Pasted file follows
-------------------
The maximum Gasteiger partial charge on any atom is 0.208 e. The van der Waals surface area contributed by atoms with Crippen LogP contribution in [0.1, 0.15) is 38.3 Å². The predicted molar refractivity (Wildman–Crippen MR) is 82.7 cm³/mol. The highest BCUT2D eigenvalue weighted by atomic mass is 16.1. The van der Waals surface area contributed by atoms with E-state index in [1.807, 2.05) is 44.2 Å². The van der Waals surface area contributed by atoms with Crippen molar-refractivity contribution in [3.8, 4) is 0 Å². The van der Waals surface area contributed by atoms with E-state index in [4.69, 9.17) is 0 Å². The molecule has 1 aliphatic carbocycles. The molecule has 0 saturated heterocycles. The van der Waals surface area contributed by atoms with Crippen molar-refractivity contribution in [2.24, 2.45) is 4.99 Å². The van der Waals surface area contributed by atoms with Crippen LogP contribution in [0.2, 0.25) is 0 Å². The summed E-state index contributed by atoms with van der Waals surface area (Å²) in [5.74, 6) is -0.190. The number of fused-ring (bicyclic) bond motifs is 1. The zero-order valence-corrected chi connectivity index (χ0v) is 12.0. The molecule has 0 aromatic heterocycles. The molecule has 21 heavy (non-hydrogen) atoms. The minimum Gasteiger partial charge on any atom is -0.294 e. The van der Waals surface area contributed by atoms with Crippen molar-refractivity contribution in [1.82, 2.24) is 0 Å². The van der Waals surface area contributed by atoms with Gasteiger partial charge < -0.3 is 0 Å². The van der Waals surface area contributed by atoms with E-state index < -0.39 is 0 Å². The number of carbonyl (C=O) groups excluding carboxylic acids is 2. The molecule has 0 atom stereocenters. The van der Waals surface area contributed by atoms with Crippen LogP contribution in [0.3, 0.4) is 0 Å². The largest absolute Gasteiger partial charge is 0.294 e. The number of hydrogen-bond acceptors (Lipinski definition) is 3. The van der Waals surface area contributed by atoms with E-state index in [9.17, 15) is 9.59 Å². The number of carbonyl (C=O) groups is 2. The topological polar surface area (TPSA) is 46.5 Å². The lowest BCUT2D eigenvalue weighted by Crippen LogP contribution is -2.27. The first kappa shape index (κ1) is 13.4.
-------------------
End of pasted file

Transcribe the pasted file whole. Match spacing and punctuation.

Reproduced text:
The maximum Gasteiger partial charge on any atom is 0.208 e. The van der Waals surface area contributed by atoms with Crippen LogP contribution in [0.1, 0.15) is 38.3 Å². The predicted molar refractivity (Wildman–Crippen MR) is 82.7 cm³/mol. The highest BCUT2D eigenvalue weighted by atomic mass is 16.1. The van der Waals surface area contributed by atoms with E-state index in [1.807, 2.05) is 44.2 Å². The van der Waals surface area contributed by atoms with Crippen molar-refractivity contribution in [3.8, 4) is 0 Å². The van der Waals surface area contributed by atoms with E-state index in [4.69, 9.17) is 0 Å². The molecule has 1 aliphatic carbocycles. The molecule has 0 saturated heterocycles. The van der Waals surface area contributed by atoms with Crippen molar-refractivity contribution in [2.24, 2.45) is 4.99 Å². The van der Waals surface area contributed by atoms with Crippen LogP contribution in [0.2, 0.25) is 0 Å². The summed E-state index contributed by atoms with van der Waals surface area (Å²) in [5.74, 6) is -0.190. The number of fused-ring (bicyclic) bond motifs is 1. The zero-order valence-corrected chi connectivity index (χ0v) is 12.0. The molecule has 0 aromatic heterocycles. The molecule has 21 heavy (non-hydrogen) atoms. The minimum Gasteiger partial charge on any atom is -0.294 e. The van der Waals surface area contributed by atoms with Crippen molar-refractivity contribution in [1.82, 2.24) is 0 Å². The van der Waals surface area contributed by atoms with Gasteiger partial charge < -0.3 is 0 Å². The van der Waals surface area contributed by atoms with E-state index < -0.39 is 0 Å². The number of carbonyl (C=O) groups excluding carboxylic acids is 2. The molecule has 0 atom stereocenters. The van der Waals surface area contributed by atoms with Crippen LogP contribution in [0.3, 0.4) is 0 Å². The largest absolute Gasteiger partial charge is 0.294 e. The number of hydrogen-bond acceptors (Lipinski definition) is 3. The van der Waals surface area contributed by atoms with E-state index in [9.17, 15) is 9.59 Å². The number of carbonyl (C=O) groups is 2. The topological polar surface area (TPSA) is 46.5 Å². The lowest BCUT2D eigenvalue weighted by Crippen LogP contribution is -2.27. The first kappa shape index (κ1) is 13.4.